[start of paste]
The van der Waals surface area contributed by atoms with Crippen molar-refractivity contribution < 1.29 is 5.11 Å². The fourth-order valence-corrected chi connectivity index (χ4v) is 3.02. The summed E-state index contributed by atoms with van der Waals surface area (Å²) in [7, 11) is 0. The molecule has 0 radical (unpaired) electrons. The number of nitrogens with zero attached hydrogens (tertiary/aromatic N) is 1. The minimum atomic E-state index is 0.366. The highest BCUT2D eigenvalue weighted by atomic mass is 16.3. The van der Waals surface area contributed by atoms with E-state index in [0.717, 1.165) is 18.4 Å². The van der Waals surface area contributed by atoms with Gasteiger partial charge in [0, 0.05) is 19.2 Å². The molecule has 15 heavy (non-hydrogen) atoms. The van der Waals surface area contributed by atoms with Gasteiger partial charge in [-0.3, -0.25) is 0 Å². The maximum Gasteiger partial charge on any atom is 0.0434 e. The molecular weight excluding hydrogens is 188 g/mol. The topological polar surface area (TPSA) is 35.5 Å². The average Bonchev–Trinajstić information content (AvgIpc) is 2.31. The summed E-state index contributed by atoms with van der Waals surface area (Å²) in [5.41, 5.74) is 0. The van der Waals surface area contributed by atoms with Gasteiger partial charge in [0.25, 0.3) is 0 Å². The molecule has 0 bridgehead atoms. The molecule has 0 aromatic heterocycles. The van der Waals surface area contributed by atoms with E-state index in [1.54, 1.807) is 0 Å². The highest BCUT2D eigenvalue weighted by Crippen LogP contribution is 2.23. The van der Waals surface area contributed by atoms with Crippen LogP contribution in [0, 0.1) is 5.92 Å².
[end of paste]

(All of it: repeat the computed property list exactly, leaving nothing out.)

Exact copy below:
The van der Waals surface area contributed by atoms with Crippen molar-refractivity contribution < 1.29 is 5.11 Å². The fourth-order valence-corrected chi connectivity index (χ4v) is 3.02. The summed E-state index contributed by atoms with van der Waals surface area (Å²) in [7, 11) is 0. The molecule has 0 radical (unpaired) electrons. The number of nitrogens with zero attached hydrogens (tertiary/aromatic N) is 1. The minimum atomic E-state index is 0.366. The highest BCUT2D eigenvalue weighted by atomic mass is 16.3. The van der Waals surface area contributed by atoms with E-state index in [0.717, 1.165) is 18.4 Å². The van der Waals surface area contributed by atoms with Gasteiger partial charge in [0, 0.05) is 19.2 Å². The molecule has 15 heavy (non-hydrogen) atoms. The van der Waals surface area contributed by atoms with Gasteiger partial charge in [-0.3, -0.25) is 0 Å². The maximum Gasteiger partial charge on any atom is 0.0434 e. The molecular weight excluding hydrogens is 188 g/mol. The topological polar surface area (TPSA) is 35.5 Å². The average Bonchev–Trinajstić information content (AvgIpc) is 2.31. The summed E-state index contributed by atoms with van der Waals surface area (Å²) in [5.41, 5.74) is 0. The van der Waals surface area contributed by atoms with Gasteiger partial charge in [0.25, 0.3) is 0 Å². The molecule has 0 bridgehead atoms. The molecule has 0 aromatic heterocycles. The van der Waals surface area contributed by atoms with E-state index in [1.54, 1.807) is 0 Å². The highest BCUT2D eigenvalue weighted by Crippen LogP contribution is 2.23. The van der Waals surface area contributed by atoms with Crippen LogP contribution in [0, 0.1) is 5.92 Å².